Does My Cat Have a Fever?

Have you noticed your cat feeling lethargic and breathing rapidly? It could be a sign of fever. While fever is a symptom of an underlying illness and a way for the body to fight off infections, too high a temperature can be dangerous.

Your cat’s normal temperature should be between 100.4º F to 102.5º F. If your cat has a higher temperature, immediately take it to the vet.

This article will help you identify the signs of fever and understand how to better care for your cat.

What Signs Should I Look Out For?

Certain diseases lead to fever in cats to kill bacteria and viruses. However, it is difficult to tell whether your cat has a fever by just trying to feel its body temperature. To accurately tell if your cat is suffering from a fever, you must look check your cat’s temperature and look for the following signs:

  • Low appetite
  • Lethargy
  • Low water consumption
  • Hiding
  • Stops self-grooming
  • Rapid breathing
  • Vomit and diarrhea
  • Sleeping more than usual

If your cat exhibits any of these symptoms, check its temperature. Any temperature higher than 102.5º F signals a fever. Your cat may also suffer organ failure if the temperature increases to 106º F. Immediately seek a veterinarian’s help.

Below are some tips to help you take your cat’s temperature.

How to Take Your Cat’s Temperature?

Taking your pet’s temperature is the most accurate way to determine whether it has a fever. You can start by getting a glass or digital rectal thermometer from the pharmacy. To take the reading, you will have to insert the thermometer into your cat’s rectum.

If it is a glass thermometer, you will have to hold it in for 2 minutes. A digital thermometer will make a beeping sound when it’s time to take it out.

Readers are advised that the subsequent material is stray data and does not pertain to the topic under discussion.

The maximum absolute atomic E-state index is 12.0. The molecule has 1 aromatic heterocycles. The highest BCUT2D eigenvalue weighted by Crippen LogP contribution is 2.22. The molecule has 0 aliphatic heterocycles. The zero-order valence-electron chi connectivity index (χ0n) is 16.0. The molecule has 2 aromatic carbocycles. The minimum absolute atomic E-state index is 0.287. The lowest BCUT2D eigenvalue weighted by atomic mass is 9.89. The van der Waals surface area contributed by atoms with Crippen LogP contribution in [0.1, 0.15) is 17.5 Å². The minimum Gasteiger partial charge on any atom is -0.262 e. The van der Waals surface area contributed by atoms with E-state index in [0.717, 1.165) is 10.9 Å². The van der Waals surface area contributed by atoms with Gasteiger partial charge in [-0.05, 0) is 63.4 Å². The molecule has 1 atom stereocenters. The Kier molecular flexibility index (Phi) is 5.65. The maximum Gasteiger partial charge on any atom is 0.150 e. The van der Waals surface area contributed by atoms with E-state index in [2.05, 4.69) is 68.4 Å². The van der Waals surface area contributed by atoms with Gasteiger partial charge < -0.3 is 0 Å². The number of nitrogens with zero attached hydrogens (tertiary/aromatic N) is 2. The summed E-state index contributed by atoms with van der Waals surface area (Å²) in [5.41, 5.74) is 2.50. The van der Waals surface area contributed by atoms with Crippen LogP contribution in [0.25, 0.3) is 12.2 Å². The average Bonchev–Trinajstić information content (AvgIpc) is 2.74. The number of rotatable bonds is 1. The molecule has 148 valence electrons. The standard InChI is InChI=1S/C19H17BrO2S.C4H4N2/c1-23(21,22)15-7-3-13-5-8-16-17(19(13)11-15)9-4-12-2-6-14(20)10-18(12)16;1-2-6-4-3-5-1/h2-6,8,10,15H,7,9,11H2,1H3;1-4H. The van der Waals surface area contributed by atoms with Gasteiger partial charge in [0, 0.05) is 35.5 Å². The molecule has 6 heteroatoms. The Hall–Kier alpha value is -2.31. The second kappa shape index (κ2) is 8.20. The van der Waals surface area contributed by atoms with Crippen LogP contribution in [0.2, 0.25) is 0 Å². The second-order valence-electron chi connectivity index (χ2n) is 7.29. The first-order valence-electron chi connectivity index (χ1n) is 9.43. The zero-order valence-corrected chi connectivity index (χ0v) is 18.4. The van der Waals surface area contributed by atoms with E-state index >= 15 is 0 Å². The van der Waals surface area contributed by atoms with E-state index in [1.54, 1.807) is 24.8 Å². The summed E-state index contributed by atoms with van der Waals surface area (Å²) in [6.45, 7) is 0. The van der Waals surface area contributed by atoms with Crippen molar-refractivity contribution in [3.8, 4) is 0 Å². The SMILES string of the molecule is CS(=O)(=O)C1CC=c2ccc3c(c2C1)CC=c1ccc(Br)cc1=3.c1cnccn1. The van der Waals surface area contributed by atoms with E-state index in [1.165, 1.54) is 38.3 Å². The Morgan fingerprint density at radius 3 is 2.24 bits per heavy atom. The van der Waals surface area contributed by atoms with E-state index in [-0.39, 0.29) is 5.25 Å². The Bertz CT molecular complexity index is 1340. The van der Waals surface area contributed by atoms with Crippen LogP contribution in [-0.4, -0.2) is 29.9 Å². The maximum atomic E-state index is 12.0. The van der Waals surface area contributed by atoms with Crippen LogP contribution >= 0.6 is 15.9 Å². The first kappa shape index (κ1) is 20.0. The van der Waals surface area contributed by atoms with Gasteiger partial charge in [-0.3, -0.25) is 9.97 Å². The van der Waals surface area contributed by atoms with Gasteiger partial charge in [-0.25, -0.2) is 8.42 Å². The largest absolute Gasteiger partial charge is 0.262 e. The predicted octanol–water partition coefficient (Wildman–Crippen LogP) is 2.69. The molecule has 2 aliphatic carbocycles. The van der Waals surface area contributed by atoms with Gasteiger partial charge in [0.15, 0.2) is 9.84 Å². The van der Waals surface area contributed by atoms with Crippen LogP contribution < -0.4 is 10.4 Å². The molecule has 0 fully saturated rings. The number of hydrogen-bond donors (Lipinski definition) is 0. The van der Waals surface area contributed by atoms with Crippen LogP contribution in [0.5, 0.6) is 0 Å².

Clean the thermometer using alcohol and a paper towel after you’re done.

If you have never done this before, the tips below will help you in this process:

  • Use a lubricant, like petroleum jelly, to easily slide the thermometer into your cat’s rectum.
  • Ask someone to help keep your cat in place or firmly but gently hold the feline in your arms while putting the thermometer inside.
  • Go slow. Once your feline’s muscles have relaxed, push the thermometer in but don’t force it in.
  • Keep a cat treat handy with you to give to your cat afterward.

Remember that your cat’s safety is a priority. If you are hesitant or do not feel comfortable doing it yourself, seek professional help from a vet.

What are the Causes of Fever?

If your feline has a high temperature, this could be due to several underlying health issues, including infections, liver disease, or gastrointestinal problems. Excitement, anxiety, or pain could also result in a fever. A proper diagnosis can only be done by a professional veterinarian, but we have shared a list of the most common causes of fever in cats below:

  • Bacterial Infections
  • Viruses in the upper respiratory tract
  • Severe dental infection
  • Inflammation
  • Injury
  • Tumor/cancer
  • Certain medicines
  • Lupus
  • Idiopathic – This is when there is no apparent reason behind the fever, also known as a fever of unknown origin.

A fever of unknown origin requires further examination to determine the actual health problem. It can be done via various tests that your vet deems necessary, including:

  • Blood test for Feline Leukemia Virus (FeLV) and Feline Immunodeficiency Virus (FIV)
  • Complete blood count for infection or inflammation
  • Biochemistry panel for abnormal organ function
  • Urinalysis for urinary tract infection
  • Ultrasound of the abdomen
  • X-ray for pain, pneumonia, or bowel blockage

What Should You Do When Your Cat Has A Fever?

Observing your cat for 24 hours and checking the temperature at least twice a day are the most important steps you can take if your cat is running a fever. If the temperature lies between 104º F and 106º F and hasn’t faded after 24 hours, immediately take your feline to the vet.

Treatment depends on the diagnosis, ranging from an antibiotic prescription to IV fluids. Refrain from giving antibiotic medicines to your cat without consulting your vet first, especially Acetaminophen, which is toxic.

Keep providing care to your cat at home by ensuring proper food and water intake. You can prevent most of the underlying diseases by maintaining cleanliness. When your cat’s surroundings are clean, it is less likely to catch infections. You should also keep your cat away from affected animals to block the transfer of contagious viruses. Most of the causes of fever in cats can be avoided through these cautionary acts at home. However, you should consult a vet if you are worried about your pet’s well-being.

Emma Ken
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